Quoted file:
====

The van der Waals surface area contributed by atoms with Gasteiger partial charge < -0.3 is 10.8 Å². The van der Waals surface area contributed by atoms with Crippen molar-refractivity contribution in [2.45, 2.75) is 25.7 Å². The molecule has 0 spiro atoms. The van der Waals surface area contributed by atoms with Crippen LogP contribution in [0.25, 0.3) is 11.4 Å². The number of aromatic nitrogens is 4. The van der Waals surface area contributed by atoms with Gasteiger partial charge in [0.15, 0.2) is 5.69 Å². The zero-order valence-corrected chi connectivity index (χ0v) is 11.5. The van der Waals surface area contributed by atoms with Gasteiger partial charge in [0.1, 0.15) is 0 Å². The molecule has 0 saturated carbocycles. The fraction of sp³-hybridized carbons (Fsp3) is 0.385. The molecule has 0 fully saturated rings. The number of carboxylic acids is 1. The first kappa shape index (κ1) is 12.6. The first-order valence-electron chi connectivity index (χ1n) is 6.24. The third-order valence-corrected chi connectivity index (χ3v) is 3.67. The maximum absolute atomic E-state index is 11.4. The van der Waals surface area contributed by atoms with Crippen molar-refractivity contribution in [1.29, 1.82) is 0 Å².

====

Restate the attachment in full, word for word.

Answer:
The van der Waals surface area contributed by atoms with Gasteiger partial charge < -0.3 is 10.8 Å². The van der Waals surface area contributed by atoms with Crippen molar-refractivity contribution in [2.45, 2.75) is 25.7 Å². The molecule has 0 spiro atoms. The van der Waals surface area contributed by atoms with Crippen LogP contribution in [0.25, 0.3) is 11.4 Å². The number of aromatic nitrogens is 4. The van der Waals surface area contributed by atoms with Gasteiger partial charge in [0.15, 0.2) is 5.69 Å². The zero-order valence-corrected chi connectivity index (χ0v) is 11.5. The van der Waals surface area contributed by atoms with Gasteiger partial charge in [0.1, 0.15) is 0 Å². The molecule has 0 saturated carbocycles. The fraction of sp³-hybridized carbons (Fsp3) is 0.385. The molecule has 0 fully saturated rings. The number of carboxylic acids is 1. The first kappa shape index (κ1) is 12.6. The first-order valence-electron chi connectivity index (χ1n) is 6.24. The third-order valence-corrected chi connectivity index (χ3v) is 3.67. The maximum absolute atomic E-state index is 11.4. The van der Waals surface area contributed by atoms with Crippen molar-refractivity contribution in [1.29, 1.82) is 0 Å².